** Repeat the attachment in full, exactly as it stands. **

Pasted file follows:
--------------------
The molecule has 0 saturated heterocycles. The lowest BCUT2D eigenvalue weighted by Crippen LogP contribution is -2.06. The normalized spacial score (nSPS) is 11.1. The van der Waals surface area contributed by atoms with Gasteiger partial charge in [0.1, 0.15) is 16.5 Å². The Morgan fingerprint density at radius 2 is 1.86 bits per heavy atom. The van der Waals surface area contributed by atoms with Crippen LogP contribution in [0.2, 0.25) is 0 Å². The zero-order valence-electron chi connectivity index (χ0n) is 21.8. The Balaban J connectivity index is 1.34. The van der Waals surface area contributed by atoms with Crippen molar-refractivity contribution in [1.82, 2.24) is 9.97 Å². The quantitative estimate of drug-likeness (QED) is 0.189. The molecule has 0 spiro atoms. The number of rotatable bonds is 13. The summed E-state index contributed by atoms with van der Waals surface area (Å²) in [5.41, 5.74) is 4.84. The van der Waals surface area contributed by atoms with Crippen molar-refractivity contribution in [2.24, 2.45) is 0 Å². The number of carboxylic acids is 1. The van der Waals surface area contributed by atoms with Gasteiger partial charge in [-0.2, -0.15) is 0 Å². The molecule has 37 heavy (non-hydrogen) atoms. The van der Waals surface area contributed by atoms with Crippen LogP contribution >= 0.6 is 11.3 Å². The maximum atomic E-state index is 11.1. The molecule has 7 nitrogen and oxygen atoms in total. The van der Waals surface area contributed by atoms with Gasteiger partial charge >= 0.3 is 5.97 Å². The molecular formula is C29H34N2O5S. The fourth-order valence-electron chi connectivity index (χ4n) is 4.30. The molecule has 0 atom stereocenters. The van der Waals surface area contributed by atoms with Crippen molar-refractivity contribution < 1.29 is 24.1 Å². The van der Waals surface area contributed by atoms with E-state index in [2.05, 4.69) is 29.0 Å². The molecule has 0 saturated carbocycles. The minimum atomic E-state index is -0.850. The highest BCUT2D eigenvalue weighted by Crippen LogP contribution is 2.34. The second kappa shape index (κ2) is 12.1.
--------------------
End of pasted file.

The molecule has 0 saturated heterocycles. The lowest BCUT2D eigenvalue weighted by Crippen LogP contribution is -2.06. The normalized spacial score (nSPS) is 11.1. The van der Waals surface area contributed by atoms with Gasteiger partial charge in [0.1, 0.15) is 16.5 Å². The Morgan fingerprint density at radius 2 is 1.86 bits per heavy atom. The van der Waals surface area contributed by atoms with Crippen LogP contribution in [0.2, 0.25) is 0 Å². The zero-order valence-electron chi connectivity index (χ0n) is 21.8. The Balaban J connectivity index is 1.34. The van der Waals surface area contributed by atoms with Crippen molar-refractivity contribution in [1.82, 2.24) is 9.97 Å². The quantitative estimate of drug-likeness (QED) is 0.189. The molecule has 0 spiro atoms. The number of rotatable bonds is 13. The summed E-state index contributed by atoms with van der Waals surface area (Å²) in [5.41, 5.74) is 4.84. The van der Waals surface area contributed by atoms with Crippen molar-refractivity contribution in [2.24, 2.45) is 0 Å². The number of carboxylic acids is 1. The van der Waals surface area contributed by atoms with Gasteiger partial charge in [-0.2, -0.15) is 0 Å². The molecule has 37 heavy (non-hydrogen) atoms. The van der Waals surface area contributed by atoms with Crippen LogP contribution >= 0.6 is 11.3 Å². The maximum atomic E-state index is 11.1. The molecule has 7 nitrogen and oxygen atoms in total. The van der Waals surface area contributed by atoms with Gasteiger partial charge >= 0.3 is 5.97 Å². The molecular formula is C29H34N2O5S. The fourth-order valence-electron chi connectivity index (χ4n) is 4.30. The molecule has 0 atom stereocenters. The van der Waals surface area contributed by atoms with Crippen molar-refractivity contribution < 1.29 is 24.1 Å². The van der Waals surface area contributed by atoms with E-state index in [2.05, 4.69) is 29.0 Å². The molecule has 0 saturated carbocycles. The minimum atomic E-state index is -0.850. The highest BCUT2D eigenvalue weighted by Crippen LogP contribution is 2.34. The second kappa shape index (κ2) is 12.1.